Page 1 of 3 123 LastLast
Results 1 to 10 of 24

Thread: Drum sanders

  1. #1
    Join Date
    Sep 2013
    Location
    Hawaii Island
    Posts
    227

    Default Drum sanders

    I was asked by a friend today for a recommendation for a small drum sander. I use a wide belt sander, so could not help him, but said I'd ask around. He was told by Shop Fox not to sand anything to less than 3.5mm and to not use a backing board due to kickback. That does not seem right to me, but that's what he was told.So, if you can provide any experience with currently available drum sander, I'd appreciate it. Probably not looking for the higher dollar sanders. Thanks and enjoy your music!-Bob

  2. #2
    Join Date
    Jul 2011
    Location
    central CA
    Posts
    719

    Default

    I have a Jet 16-32 plus that I just love but I believe it's in the neighborhood $1000.00-$1100.00 so prob wont work for him. I sand down to 1/16" often
    My Real name is Terry Harris

  3. #3
    Join Date
    May 2010
    Location
    Cairns, Australia
    Posts
    2,436

    Default

    I use a 24" wide twin drum sander marketed here in Australia by Carbatec. Made in China.

    It's a huge step up from the Jet/Performax ones that are cantilevered. I can easily sand down to 1.0mm just on the rubber conveyor belt.

  4. #4
    Join Date
    Jun 2020
    Posts
    348

    Default

    I have a Jet 10-20. It definitely fits the bill of "smaller drum sander" yet it has plenty of power and good build quality. I wouldn't hesitate to recommend it. It will go thinner than you'll ever need for uke work, I routinely sand material that's approaching veneer thickness (for headplate veneers and other purposes). I do this right on the conveyor belt, no backer. Some other small sanders have travel stops that would prevent this, at least without a backer board. The 10" width is enough to sand a glued up back or soundboard for a tenor uke, or you can do wider pieces in multiple passes since it's cantilevered. If I had the space for a bigger sander I'd probably own one instead of this, but this thing is extremely convenient in a small crowded shop since I can just set it on my main workbench when I'm using it, or set it out of the way in storage when I'm not.

    My only other real reference for a drum sander is the one a friend of mine owned until he recently moved and sold it - it was a gigantic dual drum machine that was a total powerhouse. And nearly the size of a small car. I thought I would hate every second of using a small machine after being used to that monster, but I was more than surprised with how nice this Jet is.

  5. #5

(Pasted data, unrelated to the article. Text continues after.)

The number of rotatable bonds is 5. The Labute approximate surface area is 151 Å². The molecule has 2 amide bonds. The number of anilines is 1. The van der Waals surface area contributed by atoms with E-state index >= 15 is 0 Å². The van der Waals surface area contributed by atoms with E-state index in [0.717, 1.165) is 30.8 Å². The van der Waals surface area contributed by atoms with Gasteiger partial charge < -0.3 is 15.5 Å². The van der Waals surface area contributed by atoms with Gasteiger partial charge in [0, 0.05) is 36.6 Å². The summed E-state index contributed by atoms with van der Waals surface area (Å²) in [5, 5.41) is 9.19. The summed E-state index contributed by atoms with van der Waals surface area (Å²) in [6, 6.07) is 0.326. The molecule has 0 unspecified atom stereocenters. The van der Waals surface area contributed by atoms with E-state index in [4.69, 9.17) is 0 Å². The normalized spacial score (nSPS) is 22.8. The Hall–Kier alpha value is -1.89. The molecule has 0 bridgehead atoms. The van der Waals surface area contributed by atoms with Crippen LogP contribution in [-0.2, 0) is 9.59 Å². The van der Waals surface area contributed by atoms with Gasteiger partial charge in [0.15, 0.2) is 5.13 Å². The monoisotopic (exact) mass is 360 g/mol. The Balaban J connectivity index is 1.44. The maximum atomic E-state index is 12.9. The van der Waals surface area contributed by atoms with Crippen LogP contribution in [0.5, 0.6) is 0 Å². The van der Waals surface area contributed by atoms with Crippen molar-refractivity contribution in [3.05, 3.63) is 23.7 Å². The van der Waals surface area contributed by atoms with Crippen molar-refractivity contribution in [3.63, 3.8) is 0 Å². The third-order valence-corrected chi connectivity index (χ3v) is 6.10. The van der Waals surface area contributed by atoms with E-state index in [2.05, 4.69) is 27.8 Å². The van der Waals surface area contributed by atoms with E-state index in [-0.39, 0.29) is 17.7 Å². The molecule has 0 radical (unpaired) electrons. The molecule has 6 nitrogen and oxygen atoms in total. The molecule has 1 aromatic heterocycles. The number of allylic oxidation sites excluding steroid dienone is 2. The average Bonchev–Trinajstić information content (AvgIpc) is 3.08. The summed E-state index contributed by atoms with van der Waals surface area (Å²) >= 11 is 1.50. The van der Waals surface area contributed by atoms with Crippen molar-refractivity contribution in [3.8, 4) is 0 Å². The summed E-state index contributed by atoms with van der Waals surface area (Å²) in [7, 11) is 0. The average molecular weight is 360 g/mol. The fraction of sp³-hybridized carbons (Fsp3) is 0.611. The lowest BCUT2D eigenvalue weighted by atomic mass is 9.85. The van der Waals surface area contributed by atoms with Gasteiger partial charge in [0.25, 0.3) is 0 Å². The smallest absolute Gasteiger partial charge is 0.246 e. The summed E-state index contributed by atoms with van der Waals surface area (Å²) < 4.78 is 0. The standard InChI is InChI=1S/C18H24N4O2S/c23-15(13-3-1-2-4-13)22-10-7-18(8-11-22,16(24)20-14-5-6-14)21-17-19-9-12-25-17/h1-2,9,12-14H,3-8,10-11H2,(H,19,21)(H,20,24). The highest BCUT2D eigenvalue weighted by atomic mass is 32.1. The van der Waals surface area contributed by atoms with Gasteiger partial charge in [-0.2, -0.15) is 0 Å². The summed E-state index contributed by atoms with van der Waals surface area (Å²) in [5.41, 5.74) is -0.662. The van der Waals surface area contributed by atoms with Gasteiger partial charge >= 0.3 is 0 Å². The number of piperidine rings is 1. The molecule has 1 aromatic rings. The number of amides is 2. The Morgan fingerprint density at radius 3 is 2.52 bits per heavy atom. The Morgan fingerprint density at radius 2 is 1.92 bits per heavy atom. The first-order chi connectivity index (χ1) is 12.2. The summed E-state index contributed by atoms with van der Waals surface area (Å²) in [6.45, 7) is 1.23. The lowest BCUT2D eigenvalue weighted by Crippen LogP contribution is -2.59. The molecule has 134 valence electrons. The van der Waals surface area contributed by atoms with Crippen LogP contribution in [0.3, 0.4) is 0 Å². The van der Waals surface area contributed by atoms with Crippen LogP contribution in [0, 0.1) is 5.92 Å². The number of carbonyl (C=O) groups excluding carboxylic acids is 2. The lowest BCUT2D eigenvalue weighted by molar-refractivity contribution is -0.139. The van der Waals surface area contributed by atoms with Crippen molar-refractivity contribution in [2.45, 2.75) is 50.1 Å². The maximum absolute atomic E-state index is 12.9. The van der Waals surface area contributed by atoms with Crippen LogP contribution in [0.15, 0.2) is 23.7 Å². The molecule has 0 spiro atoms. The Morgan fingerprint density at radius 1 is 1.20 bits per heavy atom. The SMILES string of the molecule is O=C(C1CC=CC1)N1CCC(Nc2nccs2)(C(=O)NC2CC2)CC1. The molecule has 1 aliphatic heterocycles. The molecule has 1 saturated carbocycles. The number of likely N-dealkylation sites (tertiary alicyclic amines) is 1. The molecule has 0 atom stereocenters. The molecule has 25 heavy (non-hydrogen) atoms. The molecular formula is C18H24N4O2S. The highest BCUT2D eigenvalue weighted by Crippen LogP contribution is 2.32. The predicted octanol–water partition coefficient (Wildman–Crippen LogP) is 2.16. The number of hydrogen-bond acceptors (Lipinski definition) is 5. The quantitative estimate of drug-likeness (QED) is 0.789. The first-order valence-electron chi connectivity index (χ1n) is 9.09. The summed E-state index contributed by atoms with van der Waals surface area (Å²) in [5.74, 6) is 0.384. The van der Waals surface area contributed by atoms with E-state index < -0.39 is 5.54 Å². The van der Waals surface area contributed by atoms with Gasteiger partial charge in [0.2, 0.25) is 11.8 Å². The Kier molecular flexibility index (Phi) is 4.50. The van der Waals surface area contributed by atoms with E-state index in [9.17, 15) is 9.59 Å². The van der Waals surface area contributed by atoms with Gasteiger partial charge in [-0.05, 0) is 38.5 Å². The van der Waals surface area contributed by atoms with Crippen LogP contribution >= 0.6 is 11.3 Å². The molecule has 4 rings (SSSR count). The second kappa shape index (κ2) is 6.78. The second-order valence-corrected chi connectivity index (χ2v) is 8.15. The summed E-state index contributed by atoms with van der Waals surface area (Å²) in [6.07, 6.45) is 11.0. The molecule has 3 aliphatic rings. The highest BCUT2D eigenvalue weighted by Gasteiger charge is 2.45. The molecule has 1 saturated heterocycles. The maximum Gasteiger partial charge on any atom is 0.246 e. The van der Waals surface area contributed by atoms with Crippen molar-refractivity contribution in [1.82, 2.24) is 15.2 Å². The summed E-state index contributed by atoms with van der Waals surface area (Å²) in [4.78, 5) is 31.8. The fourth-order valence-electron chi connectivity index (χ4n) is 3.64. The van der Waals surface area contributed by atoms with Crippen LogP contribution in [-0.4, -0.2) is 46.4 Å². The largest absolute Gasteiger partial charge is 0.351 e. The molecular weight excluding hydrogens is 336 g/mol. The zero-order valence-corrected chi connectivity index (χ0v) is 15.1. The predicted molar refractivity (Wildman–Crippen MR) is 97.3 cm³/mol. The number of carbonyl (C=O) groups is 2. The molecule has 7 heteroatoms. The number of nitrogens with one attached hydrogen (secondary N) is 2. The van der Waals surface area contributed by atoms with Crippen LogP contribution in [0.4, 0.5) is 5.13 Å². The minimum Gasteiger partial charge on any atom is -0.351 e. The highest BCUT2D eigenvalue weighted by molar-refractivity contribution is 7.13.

Join Date
    Sep 2016
    Location
    Tampere, Finland
    Posts
    52

    Default

    I bought Jet 16-32 about 2 years ago and I like it very much.
    "If everything seems under control, you're just not going fast enough."
    -Mario Andretti

  6. #6
    Join Date
    Mar 2009
    Location
    Stockton on Tees..North East UK.
    Posts
    5,539

    Default

    The new Jet 10-20 + looks good to me https://www.youtube.com/watch?v=8O8lJiRYQ2Q
    ..The old version with the stripped thread problems is a no no.
    Last edited by Timbuck; 01-13-2021 at 12:50 PM.
    http://ukulele-innovation.tripod.com ebay i/d squarepeg_3000 Email timmsken@hotmail.com

    If you can believe that moving images and sound, can fly through empty space across the universe and be seen and heard on a box in your living room ?.. then you can believe in anything.

  7. #7
    Join Date
    May 2011
    Location
    So. Oregon
    Posts
    1,792

  8. #8
    Join Date
    Apr 2020
    Location
    Vermont
    Posts
    1

    Default

    Hi, I'm the friend referenced in Bob's post. I live in Vermont am limited in space and ability to move heavy machinery into my basement shop. I currently use a helix head planer with a backing board but it's real tough on thin figured wood. I appreciate all the input. I have seen the Jet 10-20 write top but it's nice to know real people who have experience with the tool. Thanks again for the input!

  9. #9
    Join Date
    Oct 2014
    Location
    Little River, California
    Posts
    2,652

    Default

    I think it needs to be emphasized that drum sanders are great machines for thinning wood and an absolute must for a shop that puts out a lot of ukuleles, but a person just starting out or a person who only plans on building one or two or maybe three ukes, a block plane and a orbital sander will do the job just fine. In other words, you don't necessarily need a drum sander to make an ukulele.

  10. #10
    Join Date
    Mar 2011
    Location
    Hawaii and Alaska
    Posts
    73

    Default

    Build your own... cost is low. Plenty of info on the web. I have build three of these and they work great. I have a 16- 32 sander to do heavy work but you can do anything with this one. It does not have a mechanical feed. You must push it through (I call it a meat servo) but I find that with feel it works great.... I use it to size nuts and saddles also.... bindings ....almost everythingDSCF4611.jpg
    Attached Images Attached Images

Thread Information

Users Browsing this Thread

There are currently 1 users browsing this thread. (0 members and 1 guests)

Bookmarks

Posting Permissions

  • You may not post new threads
  • You may not post replies
  • You may not post attachments
  • You may not edit your posts
  •